Mentally taxing jobs good for us
Professional jobs that challenge the brain may provide the best protection against mental decline in old age, research suggests.
Memory and thinking ability is better preserved by solving problems, developing strategy, conflict resolution and information processing than less demanding work, a study has found.
Scientists regularly tested 1,054 people over the age of 75 for a period of eight years.
They also asked participants about their work history and categorised the kind of jobs they did into three groups - executive, verbal or fluid.
Executive tasks involved management, strategy development and resolving conflicts.
Examples of verbal tasks included evaluating and interpreting information, while fluid tasks incorporated selective attention and data analysis.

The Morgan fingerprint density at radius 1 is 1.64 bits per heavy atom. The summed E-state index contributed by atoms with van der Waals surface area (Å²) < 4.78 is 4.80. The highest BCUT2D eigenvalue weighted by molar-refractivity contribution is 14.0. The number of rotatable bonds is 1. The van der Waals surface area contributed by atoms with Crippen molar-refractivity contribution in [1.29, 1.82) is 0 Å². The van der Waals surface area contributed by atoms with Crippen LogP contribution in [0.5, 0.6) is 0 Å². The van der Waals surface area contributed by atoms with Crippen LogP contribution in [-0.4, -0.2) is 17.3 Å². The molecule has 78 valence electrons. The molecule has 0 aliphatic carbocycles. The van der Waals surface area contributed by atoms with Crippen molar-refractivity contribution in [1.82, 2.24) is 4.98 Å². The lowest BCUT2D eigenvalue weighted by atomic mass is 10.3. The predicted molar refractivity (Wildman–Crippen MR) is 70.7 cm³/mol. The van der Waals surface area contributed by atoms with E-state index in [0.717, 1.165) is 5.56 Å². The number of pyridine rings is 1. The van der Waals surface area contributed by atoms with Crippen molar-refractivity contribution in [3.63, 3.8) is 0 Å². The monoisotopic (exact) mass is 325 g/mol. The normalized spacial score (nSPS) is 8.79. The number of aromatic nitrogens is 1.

A test called the Mini-Mental State Examination (MMSE) was used to assess memory and thinking ability.
The study found that people whose working lives included the highest level of all three types of task scored highest in the MMSE tests.
They also showed the slowest rate of mental decline.
Over eight years, their decline rate was half that of participants with a low level of mentally demanding work tasks.
High levels of executive and verbal tasks were distinctly associated with slower rates of memory and thinking loss.
Lead researcher Dr Francisca Then, from the University of Leipzig in Germany, said: "Our study is important because it suggests that the type of work you do throughout your career may have even more significance on your brain health than your education does.
"Education is a well-known factor that influences dementia risk."
She added: "Challenges at work may indeed be a positive element, if they build up a person's mental reserve in the long-term."
The research is reported online in the journal Neurology.